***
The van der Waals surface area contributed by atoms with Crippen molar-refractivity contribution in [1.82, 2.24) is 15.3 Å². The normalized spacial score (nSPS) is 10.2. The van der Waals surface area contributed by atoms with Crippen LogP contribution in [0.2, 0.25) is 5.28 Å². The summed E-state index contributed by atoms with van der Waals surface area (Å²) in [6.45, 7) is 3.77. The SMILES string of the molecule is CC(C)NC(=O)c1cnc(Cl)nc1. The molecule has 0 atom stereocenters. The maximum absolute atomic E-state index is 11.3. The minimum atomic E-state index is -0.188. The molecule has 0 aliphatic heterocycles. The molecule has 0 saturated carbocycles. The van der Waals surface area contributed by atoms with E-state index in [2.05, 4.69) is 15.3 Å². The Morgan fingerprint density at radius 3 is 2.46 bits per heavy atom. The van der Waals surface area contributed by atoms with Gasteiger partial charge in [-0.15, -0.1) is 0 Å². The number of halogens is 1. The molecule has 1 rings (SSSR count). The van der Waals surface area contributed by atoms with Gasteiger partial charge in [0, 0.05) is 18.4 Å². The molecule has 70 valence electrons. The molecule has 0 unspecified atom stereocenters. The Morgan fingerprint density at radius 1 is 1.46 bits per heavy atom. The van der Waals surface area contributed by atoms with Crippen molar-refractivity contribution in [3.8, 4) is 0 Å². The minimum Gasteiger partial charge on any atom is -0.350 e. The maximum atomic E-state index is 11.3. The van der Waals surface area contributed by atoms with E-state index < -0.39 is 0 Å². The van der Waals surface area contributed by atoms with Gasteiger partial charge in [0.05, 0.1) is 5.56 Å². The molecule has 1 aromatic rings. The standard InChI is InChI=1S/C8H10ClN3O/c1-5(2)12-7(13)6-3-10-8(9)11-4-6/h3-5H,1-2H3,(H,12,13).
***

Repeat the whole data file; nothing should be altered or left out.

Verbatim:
The van der Waals surface area contributed by atoms with Crippen molar-refractivity contribution in [1.82, 2.24) is 15.3 Å². The normalized spacial score (nSPS) is 10.2. The van der Waals surface area contributed by atoms with Crippen LogP contribution in [0.2, 0.25) is 5.28 Å². The summed E-state index contributed by atoms with van der Waals surface area (Å²) in [6.45, 7) is 3.77. The SMILES string of the molecule is CC(C)NC(=O)c1cnc(Cl)nc1. The molecule has 0 atom stereocenters. The maximum absolute atomic E-state index is 11.3. The minimum atomic E-state index is -0.188. The molecule has 0 aliphatic heterocycles. The molecule has 0 saturated carbocycles. The van der Waals surface area contributed by atoms with E-state index in [2.05, 4.69) is 15.3 Å². The Morgan fingerprint density at radius 3 is 2.46 bits per heavy atom. The van der Waals surface area contributed by atoms with Gasteiger partial charge in [-0.15, -0.1) is 0 Å². The number of halogens is 1. The molecule has 1 rings (SSSR count). The van der Waals surface area contributed by atoms with Gasteiger partial charge in [0, 0.05) is 18.4 Å². The molecule has 70 valence electrons. The molecule has 0 unspecified atom stereocenters. The Morgan fingerprint density at radius 1 is 1.46 bits per heavy atom. The van der Waals surface area contributed by atoms with Crippen molar-refractivity contribution in [3.8, 4) is 0 Å². The minimum Gasteiger partial charge on any atom is -0.350 e. The maximum atomic E-state index is 11.3. The van der Waals surface area contributed by atoms with E-state index < -0.39 is 0 Å². The van der Waals surface area contributed by atoms with Gasteiger partial charge in [0.05, 0.1) is 5.56 Å². The molecule has 1 aromatic rings. The standard InChI is InChI=1S/C8H10ClN3O/c1-5(2)12-7(13)6-3-10-8(9)11-4-6/h3-5H,1-2H3,(H,12,13).